You trust science because you’re delegating your trust to the decentralized process known as “scientific consensus.” This sometimes works out, but often it doesn’t. Science is not trustless.
But you are still are right to trust science. You don’t trust science because it’s decentralized or trustless or anything like that. You trust it because, despite all of its problems, science has worked. It’s better than any other process we know of for advancing human knowledge. It worked damn hard for that trust, and now science holds significant sway in society.
The trust we place in science is orthogonal to it being decentralized.
So what about cryptocurrencies?
Decentralized cryptocurrencies imply you don’t have to trust a central party. After all, the Bitcoin protocol dictates that every node stores a record of every transaction and double-checks everything themselves. No trust required—right?
Nonsense. The trust is not gone, it’s just distributed across more parties. So where is the trust now?
It’s pretty much everywhere.
You are trusting the developers not to build buggy or insecure software. You are trusting the miners not to collude. If you don’t run a full node (which you probably don’t, there are only 10K Bitcoin full nodes in the world), then you’re explicitly trusting any full node you happen to connect to. You are trusting the community not to hard-fork away from you. You are trusting nation-states and corporations not to shut down mining, or launch a 51% attack. You are trusting that markets are not being manipulated (or that if they are, they’re being manipulated in your favor). You are trusting miners and bad actors not to frontrun you, or grief you, or attack the contracts you use. You are trusting your wallet software to generate cryptographically secure keys. You are trusting attackers not to split the network using BGP routing attacks. You are trusting exchanges to hold your assets and not get hacked, or not to hide it from you if they do. And, of course, you’re trusting that however you’re storing your cryptocurrencies, you don’t get your credentials stolen.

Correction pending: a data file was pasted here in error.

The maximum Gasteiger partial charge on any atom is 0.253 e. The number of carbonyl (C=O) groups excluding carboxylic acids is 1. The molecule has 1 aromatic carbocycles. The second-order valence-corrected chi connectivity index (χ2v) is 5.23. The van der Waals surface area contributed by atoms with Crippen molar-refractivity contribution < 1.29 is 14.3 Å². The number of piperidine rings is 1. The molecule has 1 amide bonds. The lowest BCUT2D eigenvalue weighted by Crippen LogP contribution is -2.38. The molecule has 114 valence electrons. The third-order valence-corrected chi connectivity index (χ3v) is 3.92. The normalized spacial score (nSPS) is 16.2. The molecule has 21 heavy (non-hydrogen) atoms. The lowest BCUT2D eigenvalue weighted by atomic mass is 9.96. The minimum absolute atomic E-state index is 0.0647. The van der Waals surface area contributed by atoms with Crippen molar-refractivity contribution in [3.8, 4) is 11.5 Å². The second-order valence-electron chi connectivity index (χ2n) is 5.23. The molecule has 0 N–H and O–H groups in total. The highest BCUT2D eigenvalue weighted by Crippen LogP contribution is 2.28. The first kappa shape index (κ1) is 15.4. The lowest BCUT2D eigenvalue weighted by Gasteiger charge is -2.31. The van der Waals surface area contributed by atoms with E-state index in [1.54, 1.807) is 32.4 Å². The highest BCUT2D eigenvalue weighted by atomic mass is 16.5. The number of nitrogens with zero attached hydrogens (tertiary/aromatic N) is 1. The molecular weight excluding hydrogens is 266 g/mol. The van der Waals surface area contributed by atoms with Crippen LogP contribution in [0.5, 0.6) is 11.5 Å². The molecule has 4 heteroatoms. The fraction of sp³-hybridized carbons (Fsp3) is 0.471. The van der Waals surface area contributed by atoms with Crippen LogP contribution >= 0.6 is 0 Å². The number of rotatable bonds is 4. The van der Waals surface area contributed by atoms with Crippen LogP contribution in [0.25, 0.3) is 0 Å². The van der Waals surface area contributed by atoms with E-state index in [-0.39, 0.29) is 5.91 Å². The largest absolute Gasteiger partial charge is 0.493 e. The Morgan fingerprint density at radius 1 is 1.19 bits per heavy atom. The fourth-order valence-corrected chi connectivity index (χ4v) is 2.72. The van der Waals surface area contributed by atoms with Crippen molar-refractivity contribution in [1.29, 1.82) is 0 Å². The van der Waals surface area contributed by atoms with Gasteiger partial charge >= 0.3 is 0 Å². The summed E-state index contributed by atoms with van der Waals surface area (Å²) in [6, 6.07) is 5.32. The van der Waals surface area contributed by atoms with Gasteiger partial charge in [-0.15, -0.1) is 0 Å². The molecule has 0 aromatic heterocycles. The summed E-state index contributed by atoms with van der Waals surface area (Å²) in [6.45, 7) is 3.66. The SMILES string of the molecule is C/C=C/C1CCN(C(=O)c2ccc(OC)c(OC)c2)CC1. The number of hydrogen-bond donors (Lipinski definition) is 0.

Sure, in a simplified adversarial model where you hand-wave away all the details, cryptocurrencies have elegant security properties. But in reality, there’s a great ocean of trust that fills in all those gaps you waved away.
Engineering is what fills those gaps. And solid engineering takes time. As in, more than a decade kind of time.
Even still, 9 years after the creation of Bitcoin, cryptocurrencies have a lot of lingering unknowns. Do you trust that the consensus protocols are actually correct, and don’t have any lurking major vulnerabilities? Do you trust fees won’t just balloon to becoming unusable? Do you trust that cryptocurrencies won’t just collapse under network congestion? Do you trust that quantum computers won’t come along and break all the public-key cryptography? Do you trust that even if they do succeed, nation-states won’t recognize the threat and immediately replicate their successes, except this time with the backing of geopolitical power?